What is a Personal Injury Demand Letter & What Needs to Be in It?

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What is a Personal Injury Demand Letter & What Needs to Be in It?

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Posted By DAM Firm | March 26 2019 | Personal Injury

If you suffered serious personal injuries because of someone else’s negligence, you have the power to file a civil claim against the party or parties that caused your damages in California. One of the first steps toward obtaining a settlement is submitting your personal injury demand letter. A personal injury lawyer in Orange County can help you create a demand letter that includes all pertinent information, and submit it to the correct place at the correct time on your behalf.

Breaking Down the Demand Letter

A demand letter is a document you will send to the other side in your personal injury case, or the defendant. The defendant is the individual or party you believe is most responsible for causing your accident and injuries. The demand letter lists the recovery you seek from the defendant. It will include a dollar amount you will accept to resolve your claim, based on your damages. The defendant will have a set amount of time to review your demand letter and issue a response.

If the defendant accepts the claim, you and the defendant (or your attorneys) will enter into settlement negotiations. The goal of these negotiations is to come to a satisfactory agreement between you and the defendant on what it will take to resolve the claim. Your case may end here if the defendant offers a satisfactory amount. If the defendant denies your demand letter or settlement negotiations do not work, your case may go to trial for resolution.

What Does the Demand Letter Include?

The demand letter is arguably the most important part of the negotiation process. In it, you will give the defendant (or his or her insurance company) your strongest arguments for why the defendant is legally responsible for your damages, what injuries you suffered, and how much your case is worth. The centerpiece of your demand letter is the lump sum it would take to settle your claim. The letter will include other information as well.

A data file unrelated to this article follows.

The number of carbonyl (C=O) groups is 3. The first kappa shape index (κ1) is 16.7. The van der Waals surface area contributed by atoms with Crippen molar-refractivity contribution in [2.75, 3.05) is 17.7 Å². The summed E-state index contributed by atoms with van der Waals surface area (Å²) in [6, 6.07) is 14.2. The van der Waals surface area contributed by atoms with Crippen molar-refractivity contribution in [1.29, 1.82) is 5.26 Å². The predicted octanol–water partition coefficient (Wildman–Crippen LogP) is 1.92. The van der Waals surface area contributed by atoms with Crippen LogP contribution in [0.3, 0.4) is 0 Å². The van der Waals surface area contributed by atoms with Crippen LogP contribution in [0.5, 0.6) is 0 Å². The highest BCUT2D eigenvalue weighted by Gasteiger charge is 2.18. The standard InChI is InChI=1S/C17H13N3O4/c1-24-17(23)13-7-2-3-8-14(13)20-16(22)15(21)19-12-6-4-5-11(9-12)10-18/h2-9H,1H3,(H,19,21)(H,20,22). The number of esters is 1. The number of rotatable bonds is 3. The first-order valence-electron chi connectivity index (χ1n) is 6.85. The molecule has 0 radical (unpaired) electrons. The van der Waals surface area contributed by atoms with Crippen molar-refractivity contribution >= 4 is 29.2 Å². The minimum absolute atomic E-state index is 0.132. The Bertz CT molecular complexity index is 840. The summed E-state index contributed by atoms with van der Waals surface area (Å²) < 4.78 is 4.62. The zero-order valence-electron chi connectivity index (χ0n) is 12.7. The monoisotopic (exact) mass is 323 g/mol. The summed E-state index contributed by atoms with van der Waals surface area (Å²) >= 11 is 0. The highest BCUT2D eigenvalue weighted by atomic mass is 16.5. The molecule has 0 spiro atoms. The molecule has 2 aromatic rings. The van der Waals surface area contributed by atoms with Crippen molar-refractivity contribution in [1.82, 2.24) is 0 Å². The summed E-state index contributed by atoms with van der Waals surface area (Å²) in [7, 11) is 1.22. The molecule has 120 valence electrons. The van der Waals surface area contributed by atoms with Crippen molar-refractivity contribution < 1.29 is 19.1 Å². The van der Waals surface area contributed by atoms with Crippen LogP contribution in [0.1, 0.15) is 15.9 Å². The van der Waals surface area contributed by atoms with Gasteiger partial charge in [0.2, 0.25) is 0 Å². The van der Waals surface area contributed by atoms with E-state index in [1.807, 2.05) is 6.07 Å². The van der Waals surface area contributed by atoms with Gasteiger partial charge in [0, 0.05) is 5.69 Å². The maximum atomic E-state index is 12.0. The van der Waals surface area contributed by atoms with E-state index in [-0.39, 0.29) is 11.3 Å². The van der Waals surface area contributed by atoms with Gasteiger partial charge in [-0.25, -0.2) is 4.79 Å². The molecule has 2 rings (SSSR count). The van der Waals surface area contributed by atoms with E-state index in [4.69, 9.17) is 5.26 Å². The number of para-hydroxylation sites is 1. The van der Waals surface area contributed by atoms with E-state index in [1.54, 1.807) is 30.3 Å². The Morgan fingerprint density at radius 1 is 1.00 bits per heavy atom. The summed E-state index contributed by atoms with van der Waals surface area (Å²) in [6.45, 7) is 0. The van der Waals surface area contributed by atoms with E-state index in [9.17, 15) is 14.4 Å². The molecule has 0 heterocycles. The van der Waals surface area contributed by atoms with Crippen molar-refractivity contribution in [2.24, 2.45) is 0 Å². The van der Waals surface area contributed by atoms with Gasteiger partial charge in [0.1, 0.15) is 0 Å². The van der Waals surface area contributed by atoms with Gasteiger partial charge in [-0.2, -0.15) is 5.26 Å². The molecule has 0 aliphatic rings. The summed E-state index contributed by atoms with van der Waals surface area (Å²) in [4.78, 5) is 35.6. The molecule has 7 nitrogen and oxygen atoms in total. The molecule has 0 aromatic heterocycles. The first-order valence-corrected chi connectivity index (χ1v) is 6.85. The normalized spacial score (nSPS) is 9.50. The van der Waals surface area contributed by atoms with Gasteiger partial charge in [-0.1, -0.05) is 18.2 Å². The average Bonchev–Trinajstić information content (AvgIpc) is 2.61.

• A description of your accident
  • The date, location, and time of the incident
  • Why the defendant is legally responsible
  • What injuries you suffered
  • A list of medical treatments and their costs
  • The amount of income you lost because of your injuries
  • A list of any other damages you suffered

The conclusion of your demand letter will be the actual demand – the amount of money you desire from the defendant’s insurance company. Coming up with a dollar amount may take help from an attorney. You will need to review all past and foreseeable future expenses relating to your accident and personal injuries. Then, you will need documentation or evidence to support the amount you arrive at.

Calculating Your Monetary Demand

California uses a damage formula to come up with the financial award a personal injury victim should receive for his or her damages. This formula can yield an accurate number with which to start your settlement negotiations. It may or may not be what you actually receive for your claim. You will need to add up the costs of your lost wages, past and future medical care, permanent disabilities, emotional damages, and physical pain and suffering.

A lawyer will typically start by adding up your special damages, or those with specific dollar amounts. Then, the lawyer will multiply the number of special damages by a number from one to five depending on the severity of your injuries and the impact they had on your life. Most claims multiply special damages by a number between one-and-a-half to three. The lawyer will then add this amount to the number of special damages for the full demand.

Your lawyer will typically start the negotiation process with a higher figure than you would actually be okay with accepting. This gives room for you and the other party to go back and forth with negotiations until you can both agree on an acceptable amount. Using a lawyer for negotiations can improve your odds of securing maximum compensation for your damages.

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